“You’re solid now, Uzza. Thought about playing Rugby? Is there a club?”

“Yeah, but fuck that! Jut a pack of meatheads!”

I wonder, as I try to crash a mine as if I got lost on a pre-season run and get chased out by security, how scared the other clubs are of playing Blackwater? When I get back to Uzza, waiting by the car, I ask.

He just makes a noise somewhere between a grunt and a laugh.

“There’s nothing but coal out here, Old Dog. Every club is made of miners. Emerald’s operations are huge compared to Blackwater.”

I try to picture it, each team, their players all a long way from home, all muscled out and sexually frustrated.

“Too bad it’s the off season. One of their games would be epic!” I tell him.

Run like you stole it!


We hit the Swinger’s Arms after dark with his brother and Matty, who, back on the Victorian Coast, worked in a chemist, processing photos. He was clean shaven, inside and out. Now he’s all stocky, with a beard, and a miner’s belly. It takes getting used to.

He’s shaved his head recently, and looks exactly like the short bloke from that movie, The Hangover.

At the end of each shift the boys are covered, head-to-toe, eyes, nostrils, throats and lungs, in coal powder and sweat. They washed it off before we came out, but it’s still there, in the way they walk and talk to each other. They drink two glasses of Whisky at a time, so I do, too, and we’re hammered.

Uzza can’t be stuffed with mining talk. That’s for work, what’s to say? “We went hard, the day was over.” He don’t bother with the politics of it, there are no women to chat up, apart from cute bargirls with names like Spoonqueen, who have heard it all. We just drink, spin fun shit and drink harder.

My drink’s’ on the right.


Someone told Uzza tonight was a pyjamas party theme, so he’s worn a cap shaped like an orange tiger.

“Take it off,” Matty tells him.


“No-one else in here is dressed up.”

“The chick loved it!” Uzza laughs.

He doesn’t give a shit, and never did. Not even when he was a kid. He’ll do things Uzza’s way. I’m glad I came here.

“How do you cope with no footy?” I ask.

“I was going to play down the road, but that’s an hour and a half away. And that’s just the home games. Add shift work and it just wasn’t worth it.”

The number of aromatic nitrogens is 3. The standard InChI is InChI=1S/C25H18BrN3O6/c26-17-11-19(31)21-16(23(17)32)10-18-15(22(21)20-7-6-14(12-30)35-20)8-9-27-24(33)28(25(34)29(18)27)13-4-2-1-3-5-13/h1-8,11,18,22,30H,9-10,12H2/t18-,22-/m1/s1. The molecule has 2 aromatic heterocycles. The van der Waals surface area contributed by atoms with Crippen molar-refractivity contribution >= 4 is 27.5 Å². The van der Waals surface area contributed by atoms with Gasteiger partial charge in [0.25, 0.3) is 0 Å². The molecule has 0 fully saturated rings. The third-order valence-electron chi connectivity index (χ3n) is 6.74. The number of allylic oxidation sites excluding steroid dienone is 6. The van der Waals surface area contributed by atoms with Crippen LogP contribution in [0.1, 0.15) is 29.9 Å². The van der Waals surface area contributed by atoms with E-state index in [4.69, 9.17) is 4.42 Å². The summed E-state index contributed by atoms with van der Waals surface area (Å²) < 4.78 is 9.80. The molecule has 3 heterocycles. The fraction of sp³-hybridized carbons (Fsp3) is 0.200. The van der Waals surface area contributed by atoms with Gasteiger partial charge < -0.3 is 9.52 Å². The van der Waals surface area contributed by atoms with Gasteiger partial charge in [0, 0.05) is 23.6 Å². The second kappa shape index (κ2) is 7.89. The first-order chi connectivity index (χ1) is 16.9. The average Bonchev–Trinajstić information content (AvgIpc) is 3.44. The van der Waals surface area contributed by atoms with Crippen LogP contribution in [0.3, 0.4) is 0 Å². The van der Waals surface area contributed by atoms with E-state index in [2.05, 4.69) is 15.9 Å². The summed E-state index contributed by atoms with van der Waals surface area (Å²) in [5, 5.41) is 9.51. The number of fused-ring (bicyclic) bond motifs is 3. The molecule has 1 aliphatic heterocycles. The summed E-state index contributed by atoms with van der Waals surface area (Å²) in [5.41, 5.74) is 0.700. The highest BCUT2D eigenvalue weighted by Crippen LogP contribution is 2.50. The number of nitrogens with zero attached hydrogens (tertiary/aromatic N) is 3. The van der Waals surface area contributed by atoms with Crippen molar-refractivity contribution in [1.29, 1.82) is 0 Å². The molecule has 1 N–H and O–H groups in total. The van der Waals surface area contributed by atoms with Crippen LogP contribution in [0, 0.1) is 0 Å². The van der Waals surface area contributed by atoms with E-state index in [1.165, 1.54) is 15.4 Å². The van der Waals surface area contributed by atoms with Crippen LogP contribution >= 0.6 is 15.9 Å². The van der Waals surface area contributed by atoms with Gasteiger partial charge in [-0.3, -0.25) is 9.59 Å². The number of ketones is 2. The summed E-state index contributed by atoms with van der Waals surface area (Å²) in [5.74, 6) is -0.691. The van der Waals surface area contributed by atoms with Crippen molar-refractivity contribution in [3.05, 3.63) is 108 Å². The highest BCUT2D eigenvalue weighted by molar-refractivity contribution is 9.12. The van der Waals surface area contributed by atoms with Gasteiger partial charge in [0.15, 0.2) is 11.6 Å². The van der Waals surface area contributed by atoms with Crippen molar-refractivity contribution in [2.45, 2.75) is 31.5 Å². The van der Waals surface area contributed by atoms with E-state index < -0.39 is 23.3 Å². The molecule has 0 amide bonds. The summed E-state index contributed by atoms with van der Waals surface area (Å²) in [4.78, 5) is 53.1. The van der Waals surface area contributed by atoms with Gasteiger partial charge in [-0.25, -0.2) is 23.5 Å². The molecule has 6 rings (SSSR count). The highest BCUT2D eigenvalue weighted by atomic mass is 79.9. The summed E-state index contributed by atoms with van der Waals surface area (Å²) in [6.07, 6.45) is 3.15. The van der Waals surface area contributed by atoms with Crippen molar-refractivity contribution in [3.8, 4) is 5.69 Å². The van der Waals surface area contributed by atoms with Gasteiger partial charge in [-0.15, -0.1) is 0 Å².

I reckon the town’s ripe. Wrong state, wrong people, but so what? Build a team, and they will come. You’d cop shit. The Rugby boys would hate you, but they do already.

I ask why, or, rather, why with such passion?

“Rugby fans are all Collingwood supporters,” Chris tells me.




Uzza’s taken to shouting. It’s somewhere between annoying and embarrassing. My 14 year old player, all grown up and carrying me.

“Relax, he does that with everyone,” Chris says.

“He’ll end up with nothing again,” Matty says, like fact.

“You serious?” I turn to Uzza. “At least tell me you’ve put some away?”

Uzza  gives a baffled little shrug.

“Then what do ya do with it?”

“Go places. Stuff. Had a girlfriend on the Gold Coast for a while.”

I shuffle off for a wander, join a few circles. Some blokes put their hard earned away, some are gut-busting family men, many simply seem to be here because it’s Blokesworld. Because here they can be Uzza’s age forever.

Because it’s a hard life, but an adventure. A new, Old School world to live and explore, not one bit less worthy than a backpacker’s. Instead of beach parties they have foam nights, or go bush bashing, make their own amusement.

Like the backpackers, they have their own language.

“Not many people visit Blackwater,” Matty tells me. They know I like it here.

“Why don’t you come work, Old Dog?” Uzza asks.

It’s a good question. When I work, I’d rather go hard, not have a life. Keep it simple.

“There’s no footy team,” I tell him.

“You’d sort that out,” he gives me that crooked grin of his. That ripper grin. He knows I’m a tragedy, that I’ve been thinking it.


We leave when they kick us out, tanked to the gills and happy. Mining isn’t hell for everyone. For some, like Uzza, for now at least, it’s a home, an identity.

A spreading of the wings and an adventure.


When Uzza, Matty and I stagger back to Uzza’s somewhere near 2am, I drop all the road signs I’ve been ‘collecting’, and shut the gate on them.

“Hey! Woh!” they protest, and I return with the footy. “Oh. Okay,” they wobble.

We lead and kick until we’re on grass somewhere. There’s no lighting. I can’t see the ball until it’s breaking my fingers.

“110%!” Uzza bellows, mimicking one of his later coaches.

“I’m the Sausage-Man!” Matty mimics another.

The ball bounces off my shoulder. I roost it into the dark.

It sounds like the two of them crash into each other. I hear two secondary thuds of hard earth and yelps of pain.

“110%!” thunders Uzza, holding a bleeding knee. “You ain’t going at 110% unless you’re running on a broken leg!!”